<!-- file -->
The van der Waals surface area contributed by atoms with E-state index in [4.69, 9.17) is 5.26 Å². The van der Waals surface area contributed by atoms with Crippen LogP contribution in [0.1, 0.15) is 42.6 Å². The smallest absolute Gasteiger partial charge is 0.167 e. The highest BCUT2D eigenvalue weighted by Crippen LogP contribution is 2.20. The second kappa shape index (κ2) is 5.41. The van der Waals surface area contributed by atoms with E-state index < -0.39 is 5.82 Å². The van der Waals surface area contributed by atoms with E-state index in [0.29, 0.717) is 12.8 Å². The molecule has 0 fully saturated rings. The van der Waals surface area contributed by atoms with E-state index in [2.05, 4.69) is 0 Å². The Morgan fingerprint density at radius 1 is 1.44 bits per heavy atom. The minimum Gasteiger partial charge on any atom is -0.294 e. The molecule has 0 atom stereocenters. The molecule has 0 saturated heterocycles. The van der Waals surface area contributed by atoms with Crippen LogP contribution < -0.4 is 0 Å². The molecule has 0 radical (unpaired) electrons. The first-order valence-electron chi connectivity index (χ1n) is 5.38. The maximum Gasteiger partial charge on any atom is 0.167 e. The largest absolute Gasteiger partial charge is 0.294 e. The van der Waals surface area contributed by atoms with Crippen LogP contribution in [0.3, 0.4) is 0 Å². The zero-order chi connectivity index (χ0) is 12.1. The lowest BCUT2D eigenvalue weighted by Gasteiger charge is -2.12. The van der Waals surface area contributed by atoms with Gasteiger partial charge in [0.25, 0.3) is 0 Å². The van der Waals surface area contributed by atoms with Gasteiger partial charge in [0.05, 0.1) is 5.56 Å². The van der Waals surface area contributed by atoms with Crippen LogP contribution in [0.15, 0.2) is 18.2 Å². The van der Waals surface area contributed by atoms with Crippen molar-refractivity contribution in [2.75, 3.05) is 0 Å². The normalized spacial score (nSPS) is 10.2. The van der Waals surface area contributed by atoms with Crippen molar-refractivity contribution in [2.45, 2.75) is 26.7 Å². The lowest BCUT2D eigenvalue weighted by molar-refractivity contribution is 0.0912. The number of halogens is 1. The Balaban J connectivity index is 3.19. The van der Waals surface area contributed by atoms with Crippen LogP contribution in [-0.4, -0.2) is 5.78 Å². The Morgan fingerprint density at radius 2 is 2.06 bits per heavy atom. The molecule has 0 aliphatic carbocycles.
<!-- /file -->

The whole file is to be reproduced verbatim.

The van der Waals surface area contributed by atoms with E-state index in [4.69, 9.17) is 5.26 Å². The van der Waals surface area contributed by atoms with Crippen LogP contribution in [0.1, 0.15) is 42.6 Å². The smallest absolute Gasteiger partial charge is 0.167 e. The highest BCUT2D eigenvalue weighted by Crippen LogP contribution is 2.20. The second kappa shape index (κ2) is 5.41. The van der Waals surface area contributed by atoms with E-state index < -0.39 is 5.82 Å². The van der Waals surface area contributed by atoms with E-state index in [0.29, 0.717) is 12.8 Å². The molecule has 0 fully saturated rings. The van der Waals surface area contributed by atoms with E-state index in [2.05, 4.69) is 0 Å². The Morgan fingerprint density at radius 1 is 1.44 bits per heavy atom. The minimum Gasteiger partial charge on any atom is -0.294 e. The molecule has 0 atom stereocenters. The molecule has 0 saturated heterocycles. The van der Waals surface area contributed by atoms with Crippen LogP contribution < -0.4 is 0 Å². The molecule has 0 radical (unpaired) electrons. The first-order valence-electron chi connectivity index (χ1n) is 5.38. The maximum Gasteiger partial charge on any atom is 0.167 e. The largest absolute Gasteiger partial charge is 0.294 e. The van der Waals surface area contributed by atoms with Crippen LogP contribution in [0.3, 0.4) is 0 Å². The zero-order chi connectivity index (χ0) is 12.1. The lowest BCUT2D eigenvalue weighted by Gasteiger charge is -2.12. The van der Waals surface area contributed by atoms with Gasteiger partial charge in [0.25, 0.3) is 0 Å². The van der Waals surface area contributed by atoms with Gasteiger partial charge in [0.05, 0.1) is 5.56 Å². The van der Waals surface area contributed by atoms with Crippen LogP contribution in [0.15, 0.2) is 18.2 Å². The van der Waals surface area contributed by atoms with Crippen molar-refractivity contribution in [2.75, 3.05) is 0 Å². The normalized spacial score (nSPS) is 10.2. The van der Waals surface area contributed by atoms with Crippen molar-refractivity contribution in [2.45, 2.75) is 26.7 Å². The lowest BCUT2D eigenvalue weighted by molar-refractivity contribution is 0.0912. The number of halogens is 1. The Balaban J connectivity index is 3.19. The van der Waals surface area contributed by atoms with Crippen LogP contribution in [-0.4, -0.2) is 5.78 Å². The Morgan fingerprint density at radius 2 is 2.06 bits per heavy atom. The molecule has 0 aliphatic carbocycles.